In 1999, with ENEMY OF THE STATE green lit and moving into production at Hollywood Pictures, I was approached by Peter Rice, a development exec. at the time at 20th Century Fox. He had just optioned a WIRED Magazine article by John Carlin entitled A FAREWELL TO ARMS. http://www.wired.com/wired/archive/5.05/netizen_pr.html
Peter wanted to know if I'd be interested in taking the basics of the article and crafting them into a feature action picture for Fox. Carlin's article was about how America's entire electronic infrastructure was managed by computers and therefore vulnerable to hack-attacks on a large scale. The country could be brought to her knees, not by overt attack with bombers and missiles, but rather by a dedicated nefarious group of hackers tasked with a mission to destroy the infrastructure. Power grids, internet, financials, you name it.
I read the article and found it captivating. It also dovetailed nicely with a lot of the high-tech research I had done for Enemy of the State, so I agreed and took the project on. After several months of extensive research where I met with various Military experts, spent some time at the Army War Collage, met with one of the inventors of the internet and had the pleasure to meet with Senator Patrick Leahy to discuss privacy concerns and the internet, I dove into the actual writing of the script. After several drafts, revisions and polishes, the film, now titled "WW3.com" became a "go" and Fox started their search for a director. http://variety.com/1998/film/news/fox-eyes-ww3-com-as-tentpole-for-1999-1117467113/
As the package was finally coming together, a real-life tragedy struck in the form of 9/11. As the nation went into grieving and war mode, the studios re-evaluated the types of films they needed to make for the audiences, which translated to subjects that were somehow uplifting. Films designed to entertain in the form of comedies and light-heartedness.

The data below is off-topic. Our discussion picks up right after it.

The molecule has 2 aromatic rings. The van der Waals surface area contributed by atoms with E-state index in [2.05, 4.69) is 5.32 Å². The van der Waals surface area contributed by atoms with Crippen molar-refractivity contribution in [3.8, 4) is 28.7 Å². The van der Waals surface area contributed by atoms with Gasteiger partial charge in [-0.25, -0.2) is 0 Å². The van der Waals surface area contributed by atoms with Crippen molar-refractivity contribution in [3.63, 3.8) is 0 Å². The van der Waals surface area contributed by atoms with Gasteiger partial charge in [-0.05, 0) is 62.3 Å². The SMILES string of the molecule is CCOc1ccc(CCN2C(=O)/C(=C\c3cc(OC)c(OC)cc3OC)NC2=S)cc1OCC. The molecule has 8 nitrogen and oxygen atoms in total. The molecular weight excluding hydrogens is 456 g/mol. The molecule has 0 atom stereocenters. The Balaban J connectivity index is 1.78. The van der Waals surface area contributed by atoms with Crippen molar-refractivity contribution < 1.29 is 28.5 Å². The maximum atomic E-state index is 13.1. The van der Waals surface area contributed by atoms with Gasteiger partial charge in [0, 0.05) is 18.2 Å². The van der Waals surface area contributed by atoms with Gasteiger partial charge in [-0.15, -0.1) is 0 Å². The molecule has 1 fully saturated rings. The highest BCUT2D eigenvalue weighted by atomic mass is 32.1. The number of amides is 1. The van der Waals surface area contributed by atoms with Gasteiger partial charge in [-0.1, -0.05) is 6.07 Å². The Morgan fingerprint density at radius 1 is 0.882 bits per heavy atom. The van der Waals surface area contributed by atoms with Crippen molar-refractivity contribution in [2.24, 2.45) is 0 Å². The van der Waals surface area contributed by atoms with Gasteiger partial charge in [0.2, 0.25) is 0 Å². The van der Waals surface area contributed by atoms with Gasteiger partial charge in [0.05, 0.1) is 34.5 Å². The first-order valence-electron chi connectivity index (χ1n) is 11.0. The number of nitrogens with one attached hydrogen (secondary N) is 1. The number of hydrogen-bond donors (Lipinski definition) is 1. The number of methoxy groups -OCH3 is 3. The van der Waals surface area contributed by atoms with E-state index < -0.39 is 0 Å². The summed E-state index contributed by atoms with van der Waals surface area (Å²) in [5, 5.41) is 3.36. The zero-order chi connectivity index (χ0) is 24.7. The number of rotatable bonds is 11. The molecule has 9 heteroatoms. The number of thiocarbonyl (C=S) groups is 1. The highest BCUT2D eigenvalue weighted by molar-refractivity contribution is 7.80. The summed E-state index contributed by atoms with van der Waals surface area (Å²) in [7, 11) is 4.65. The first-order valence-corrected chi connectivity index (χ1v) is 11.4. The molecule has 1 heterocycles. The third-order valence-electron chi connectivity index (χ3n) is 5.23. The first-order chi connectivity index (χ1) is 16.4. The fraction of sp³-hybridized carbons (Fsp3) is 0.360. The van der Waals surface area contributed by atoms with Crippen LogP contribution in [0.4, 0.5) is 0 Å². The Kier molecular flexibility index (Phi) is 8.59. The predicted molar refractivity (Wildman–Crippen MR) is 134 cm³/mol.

Thus, my film about cyber-terrorism was shelved and dumped into a script purgatory, if you will. A place where it would just gather dust and probably never escape from.
Cut to several years later, when the studio was struggling with an idea for their next instalment of the Die Hard franchise. They had already paid several writers to do several drafts of things that weren't working. So after a great amount of development monies spent, they had nothing usable. Eventually someone at Fox remembered my WW3.com and said, why don't we just rewrite it and turn it into the sequal?
After revisiting the material, they all agreed it was doable and would provide a fresh arena for the John McClane character. And so it began. I was on another project at the time, so they hired the writer Mark Bomback and tasked him with morphing WW3.com into LIVE FREE OR DIE HARD.
I was happy my script was resurrected as often times when a script gets "shelved" it usually signifies it's death. And through the script I originally crafted was more political and harder-hitting at the underlying issues, I did take pleasure at seeing a semblance of my work finally hit the screen.
~ David Marconi
It's the beginning of the Fourth of July weekend, but New York City Detective John McClane (Bruce Willis) isn't celebrating. He's had yet another argument with his college-age daughter Lucy (Mary Elizabeth Winstead), and received a crushingly routine assignment to bring in a young hacker, Matt Farrell (Justin Long), for questioning by the FBI.
But for McClane, the ordinary has a habit of exploding into the extraordinary--abruptly hurtling him into the wrong place at the wrong time.
With Farrell's help, McClane slowly begins to understand the increasing chaos surrounding him. An attack is underway on the vulnerable United States infrastructure, shutting down the entire nation. The mysterious figure behind the scheme, Thomas Gabriel (Timothy Olyphant), stays several moves ahead of McClane as he implements his incredible plans, known to uber-geeks like Farrell as a "fire sale" (as in, everything must go!)